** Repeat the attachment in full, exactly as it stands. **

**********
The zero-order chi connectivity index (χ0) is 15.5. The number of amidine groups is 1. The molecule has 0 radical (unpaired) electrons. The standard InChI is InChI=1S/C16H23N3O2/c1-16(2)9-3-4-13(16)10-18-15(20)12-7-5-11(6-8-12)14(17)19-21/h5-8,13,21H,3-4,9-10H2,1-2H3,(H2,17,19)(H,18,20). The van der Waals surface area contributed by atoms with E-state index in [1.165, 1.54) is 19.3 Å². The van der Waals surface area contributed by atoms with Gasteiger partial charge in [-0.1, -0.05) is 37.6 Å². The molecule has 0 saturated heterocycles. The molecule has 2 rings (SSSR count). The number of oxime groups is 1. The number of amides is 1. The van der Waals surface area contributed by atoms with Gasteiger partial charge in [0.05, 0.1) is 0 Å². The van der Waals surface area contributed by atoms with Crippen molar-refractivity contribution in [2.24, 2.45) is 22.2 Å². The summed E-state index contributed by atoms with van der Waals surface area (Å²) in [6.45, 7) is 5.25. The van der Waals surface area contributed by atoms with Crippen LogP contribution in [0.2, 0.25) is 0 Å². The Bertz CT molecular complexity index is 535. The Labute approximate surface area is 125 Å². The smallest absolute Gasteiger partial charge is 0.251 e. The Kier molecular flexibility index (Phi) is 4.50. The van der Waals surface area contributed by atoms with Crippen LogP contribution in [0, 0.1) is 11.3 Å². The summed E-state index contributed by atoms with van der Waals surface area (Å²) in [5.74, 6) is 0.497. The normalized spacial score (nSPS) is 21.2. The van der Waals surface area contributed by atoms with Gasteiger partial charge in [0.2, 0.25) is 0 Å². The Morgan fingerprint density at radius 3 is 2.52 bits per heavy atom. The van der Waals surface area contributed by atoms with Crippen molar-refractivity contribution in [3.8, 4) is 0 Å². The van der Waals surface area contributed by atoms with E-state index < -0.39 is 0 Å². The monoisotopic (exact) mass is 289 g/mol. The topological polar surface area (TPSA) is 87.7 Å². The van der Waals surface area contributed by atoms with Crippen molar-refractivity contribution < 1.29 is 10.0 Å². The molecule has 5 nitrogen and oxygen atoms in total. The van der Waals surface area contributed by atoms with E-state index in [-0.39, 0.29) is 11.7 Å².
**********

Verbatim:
The zero-order chi connectivity index (χ0) is 15.5. The number of amidine groups is 1. The molecule has 0 radical (unpaired) electrons. The standard InChI is InChI=1S/C16H23N3O2/c1-16(2)9-3-4-13(16)10-18-15(20)12-7-5-11(6-8-12)14(17)19-21/h5-8,13,21H,3-4,9-10H2,1-2H3,(H2,17,19)(H,18,20). The van der Waals surface area contributed by atoms with E-state index in [1.165, 1.54) is 19.3 Å². The van der Waals surface area contributed by atoms with Gasteiger partial charge in [-0.1, -0.05) is 37.6 Å². The molecule has 0 saturated heterocycles. The molecule has 2 rings (SSSR count). The number of oxime groups is 1. The number of amides is 1. The van der Waals surface area contributed by atoms with Gasteiger partial charge in [0.05, 0.1) is 0 Å². The van der Waals surface area contributed by atoms with Crippen molar-refractivity contribution in [2.24, 2.45) is 22.2 Å². The summed E-state index contributed by atoms with van der Waals surface area (Å²) in [6.45, 7) is 5.25. The van der Waals surface area contributed by atoms with Crippen LogP contribution in [0.2, 0.25) is 0 Å². The Bertz CT molecular complexity index is 535. The Labute approximate surface area is 125 Å². The smallest absolute Gasteiger partial charge is 0.251 e. The Kier molecular flexibility index (Phi) is 4.50. The van der Waals surface area contributed by atoms with Crippen LogP contribution in [0, 0.1) is 11.3 Å². The summed E-state index contributed by atoms with van der Waals surface area (Å²) in [5.74, 6) is 0.497. The normalized spacial score (nSPS) is 21.2. The van der Waals surface area contributed by atoms with Gasteiger partial charge in [0.2, 0.25) is 0 Å². The Morgan fingerprint density at radius 3 is 2.52 bits per heavy atom. The van der Waals surface area contributed by atoms with Crippen molar-refractivity contribution in [3.8, 4) is 0 Å². The van der Waals surface area contributed by atoms with E-state index < -0.39 is 0 Å². The monoisotopic (exact) mass is 289 g/mol. The topological polar surface area (TPSA) is 87.7 Å². The van der Waals surface area contributed by atoms with Crippen molar-refractivity contribution < 1.29 is 10.0 Å². The molecule has 5 nitrogen and oxygen atoms in total. The van der Waals surface area contributed by atoms with E-state index in [-0.39, 0.29) is 11.7 Å².